How To Make Tombstones

I've been wanting to make horror-themed tombstones for a long time, and working on Eerie Elegance's Day of the Dead display in 2015 gave me a lot of inspiration. I finally got started on my horror graveyard this year and plan to add a few tombstones every year! Here is my general overview of how I made my tombstones. While there's many techniques I've yet to learn, this was my starting point. Beyond the standard crafting supplies, I used the following:

Step 1: Plan the Design

First I looked through photos for inspiration and roughly sketched out the designs I wanted, keeping the lettering and embellishments in mind. Since this was a first-time project so I keep the design simple.

Step 2: Carve the Foam

I lightly drew on the foam with a Sharpie since I find it easiest to cover with paint. I didn't add too much pressure knowing you can leave an indented lines that won't be covered up easily. Using a foam cutter, I cut out the basic shape, knowing I would come back and refine that edge. 

Step 3: Add Standing Support

To help keep the tombstone upright, especially in windy conditions, the foam must be reinforced with a PVC pipe inserted into the vertical length of the tombstone. I created a channel for a PVC pipe in the center with a hot cutter and hot glued the pipe in place. I then hot glued two halves of the tombstone together creating a PVC sandwich. Later, I will hammer a galvanized metal rod into the ground, and slip this PVC pipe on it to keep the tombstone standing. Some add 2 PVC pipes for more support, but it makes it incredibly difficult to hammer rods in identical corresponding spots and angles. Instead, I bury the bottom of the tombstone in bark or dirt to help keep in place.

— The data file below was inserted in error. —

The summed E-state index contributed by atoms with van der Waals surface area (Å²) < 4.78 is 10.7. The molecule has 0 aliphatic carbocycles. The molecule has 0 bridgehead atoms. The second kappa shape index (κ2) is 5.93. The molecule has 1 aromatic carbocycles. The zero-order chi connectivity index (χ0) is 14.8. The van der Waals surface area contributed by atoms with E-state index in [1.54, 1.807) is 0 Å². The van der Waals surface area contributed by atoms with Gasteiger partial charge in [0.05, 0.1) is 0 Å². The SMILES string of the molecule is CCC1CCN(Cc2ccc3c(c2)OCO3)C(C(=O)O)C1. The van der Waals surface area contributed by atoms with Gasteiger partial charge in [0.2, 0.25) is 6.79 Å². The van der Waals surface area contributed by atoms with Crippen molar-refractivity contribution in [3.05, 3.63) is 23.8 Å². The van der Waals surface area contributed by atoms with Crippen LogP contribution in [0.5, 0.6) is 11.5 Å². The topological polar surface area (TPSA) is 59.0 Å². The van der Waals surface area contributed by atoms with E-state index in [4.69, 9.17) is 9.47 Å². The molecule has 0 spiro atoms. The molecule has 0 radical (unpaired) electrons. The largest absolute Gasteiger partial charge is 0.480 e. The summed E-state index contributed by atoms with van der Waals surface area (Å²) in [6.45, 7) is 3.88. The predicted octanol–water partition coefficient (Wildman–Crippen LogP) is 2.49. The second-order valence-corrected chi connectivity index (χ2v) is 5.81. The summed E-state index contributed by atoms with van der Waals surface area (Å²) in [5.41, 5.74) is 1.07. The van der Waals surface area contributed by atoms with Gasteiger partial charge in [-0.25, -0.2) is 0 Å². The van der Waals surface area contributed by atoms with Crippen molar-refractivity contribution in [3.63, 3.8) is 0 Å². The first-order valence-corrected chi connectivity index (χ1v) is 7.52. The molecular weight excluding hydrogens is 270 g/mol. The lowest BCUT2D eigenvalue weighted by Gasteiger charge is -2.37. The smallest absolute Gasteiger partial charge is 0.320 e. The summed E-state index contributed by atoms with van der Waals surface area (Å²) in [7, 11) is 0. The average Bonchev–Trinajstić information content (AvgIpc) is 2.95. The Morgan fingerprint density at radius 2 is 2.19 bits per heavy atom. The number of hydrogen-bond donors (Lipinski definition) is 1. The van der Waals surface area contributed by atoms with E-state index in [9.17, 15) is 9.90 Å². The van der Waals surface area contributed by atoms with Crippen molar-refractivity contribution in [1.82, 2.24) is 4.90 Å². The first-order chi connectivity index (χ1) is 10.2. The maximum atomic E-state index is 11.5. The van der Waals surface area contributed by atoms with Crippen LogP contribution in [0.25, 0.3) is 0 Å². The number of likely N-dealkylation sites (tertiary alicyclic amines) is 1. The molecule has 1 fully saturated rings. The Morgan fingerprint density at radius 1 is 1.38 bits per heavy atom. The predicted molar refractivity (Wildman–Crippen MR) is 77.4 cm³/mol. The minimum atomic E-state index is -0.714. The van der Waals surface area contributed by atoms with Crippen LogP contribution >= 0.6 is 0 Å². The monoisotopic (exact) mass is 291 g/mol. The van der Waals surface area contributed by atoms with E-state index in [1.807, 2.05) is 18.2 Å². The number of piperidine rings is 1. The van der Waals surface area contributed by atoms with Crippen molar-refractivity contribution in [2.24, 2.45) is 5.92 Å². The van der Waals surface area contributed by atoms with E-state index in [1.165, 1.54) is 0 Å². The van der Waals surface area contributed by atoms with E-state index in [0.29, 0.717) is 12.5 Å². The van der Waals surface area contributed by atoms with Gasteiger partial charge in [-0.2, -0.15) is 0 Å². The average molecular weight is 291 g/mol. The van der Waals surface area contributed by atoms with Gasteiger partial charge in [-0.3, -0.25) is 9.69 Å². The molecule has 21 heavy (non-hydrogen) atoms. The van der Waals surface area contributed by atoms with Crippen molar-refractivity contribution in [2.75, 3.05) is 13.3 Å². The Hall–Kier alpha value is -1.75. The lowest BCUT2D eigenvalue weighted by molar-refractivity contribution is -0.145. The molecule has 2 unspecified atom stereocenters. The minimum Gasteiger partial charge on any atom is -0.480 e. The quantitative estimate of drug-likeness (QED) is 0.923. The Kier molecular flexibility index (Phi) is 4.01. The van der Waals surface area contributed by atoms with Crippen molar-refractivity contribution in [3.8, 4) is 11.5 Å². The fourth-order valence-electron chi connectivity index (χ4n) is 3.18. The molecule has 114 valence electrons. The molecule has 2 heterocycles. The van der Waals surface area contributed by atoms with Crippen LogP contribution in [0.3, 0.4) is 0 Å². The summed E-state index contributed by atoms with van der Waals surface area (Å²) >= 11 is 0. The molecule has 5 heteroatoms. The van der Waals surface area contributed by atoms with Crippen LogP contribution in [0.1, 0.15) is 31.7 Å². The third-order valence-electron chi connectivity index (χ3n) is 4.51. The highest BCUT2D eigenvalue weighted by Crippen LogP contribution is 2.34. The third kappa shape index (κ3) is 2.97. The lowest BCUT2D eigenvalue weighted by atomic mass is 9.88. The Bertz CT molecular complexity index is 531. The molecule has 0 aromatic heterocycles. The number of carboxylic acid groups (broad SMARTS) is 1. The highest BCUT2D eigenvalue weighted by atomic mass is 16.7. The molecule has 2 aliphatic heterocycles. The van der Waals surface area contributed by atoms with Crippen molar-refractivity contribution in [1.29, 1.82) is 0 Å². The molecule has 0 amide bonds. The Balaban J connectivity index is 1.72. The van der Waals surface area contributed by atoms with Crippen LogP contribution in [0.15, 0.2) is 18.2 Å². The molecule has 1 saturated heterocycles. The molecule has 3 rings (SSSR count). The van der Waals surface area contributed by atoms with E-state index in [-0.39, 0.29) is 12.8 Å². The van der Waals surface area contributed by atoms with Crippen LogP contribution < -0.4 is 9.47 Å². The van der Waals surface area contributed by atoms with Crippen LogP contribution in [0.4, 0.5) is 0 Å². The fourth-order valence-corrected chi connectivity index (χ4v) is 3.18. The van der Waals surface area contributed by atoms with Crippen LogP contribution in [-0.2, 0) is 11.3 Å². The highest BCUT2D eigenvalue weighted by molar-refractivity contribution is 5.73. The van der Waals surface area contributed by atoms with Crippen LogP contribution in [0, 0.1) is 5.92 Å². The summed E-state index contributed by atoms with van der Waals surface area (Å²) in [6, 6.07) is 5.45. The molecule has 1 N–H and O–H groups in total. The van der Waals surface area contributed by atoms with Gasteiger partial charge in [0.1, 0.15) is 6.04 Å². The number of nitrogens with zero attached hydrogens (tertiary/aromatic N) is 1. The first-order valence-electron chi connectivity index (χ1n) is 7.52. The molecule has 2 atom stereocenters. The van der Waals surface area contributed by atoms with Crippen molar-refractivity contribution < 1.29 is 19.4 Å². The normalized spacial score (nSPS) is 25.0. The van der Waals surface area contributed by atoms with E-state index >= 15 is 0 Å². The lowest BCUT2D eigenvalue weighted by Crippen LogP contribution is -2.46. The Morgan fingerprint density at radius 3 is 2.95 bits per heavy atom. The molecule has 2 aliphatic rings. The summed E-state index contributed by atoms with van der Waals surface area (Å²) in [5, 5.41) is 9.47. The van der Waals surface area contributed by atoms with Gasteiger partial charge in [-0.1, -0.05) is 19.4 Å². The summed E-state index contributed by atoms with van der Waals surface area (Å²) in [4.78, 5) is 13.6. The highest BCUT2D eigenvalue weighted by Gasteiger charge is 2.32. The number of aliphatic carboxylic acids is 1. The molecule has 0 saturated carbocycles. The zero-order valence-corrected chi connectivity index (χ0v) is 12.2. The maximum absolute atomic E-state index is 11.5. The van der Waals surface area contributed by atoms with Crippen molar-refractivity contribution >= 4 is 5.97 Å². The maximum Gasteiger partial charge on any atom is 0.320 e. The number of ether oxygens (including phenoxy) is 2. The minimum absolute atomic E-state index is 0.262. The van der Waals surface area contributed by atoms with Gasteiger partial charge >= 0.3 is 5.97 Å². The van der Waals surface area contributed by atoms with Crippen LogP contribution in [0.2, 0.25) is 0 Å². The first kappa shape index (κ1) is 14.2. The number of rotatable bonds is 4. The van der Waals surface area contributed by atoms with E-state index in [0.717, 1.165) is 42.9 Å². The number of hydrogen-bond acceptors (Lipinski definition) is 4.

Step 4: Lettering, Embellishment & Texture

I didn't trust the spacing to my amateur hand-lettering skills, so I drew out my text on wax paper (a few times) then taped the paper to the foam. I used a wood-burning tool to trace the letters onto the foam right through the wax paper, removing any stuck on bits.

With the wood burning tool, I also added cracks to my tombstones and refined every straight-cut edge to make it look weather-beaten and more realistic.

For my embellishment, I placed a plastic hockey mask mounted on a ball of paper and used plaster to coat the entire thing, making sure to keep the mask details. Once dry, I hot glued it to the foam and stuck several wooden skewers through the back of the tombstone to keep the mask in place. I used lightweight spackle to the cover the front face of the foam in uneven, rough patches for more textural detail.

Step 5: Paint, Paint and More Paint

Painting took quite a few passes. The first pass was all light gray paint which I let dry completely. Then came the shading. I would first mist the tombstone with water using a spray pump, then sprayed dark umber in patches. I quickly added some dark green patches and misted the paint again. It blended and ran down the tombstone. I let it dry completely then repeated the process with some darker grey and lighter gray. I sprayed black paint in the letters and misted again to dilute the intensity. Afterwards I traced the letters with some diluted black paint. Once it was completely dry, I sprayed it with a matte sealer.


Foam cutters and woodburning tools get very hot and can be very dangerous– third degree burn dangerous. Proceed with caution and read instructions on your tools! And work in well-ventilated space.

Regular spray paint from the hardware store melts foam. Use a water-based, solvent-free paint, like craft paints. I'm a big fan of MTN's Water-Based spray paint. They are fully foam same, have deep, rich colors, and drys to a permanent water-resistant finish.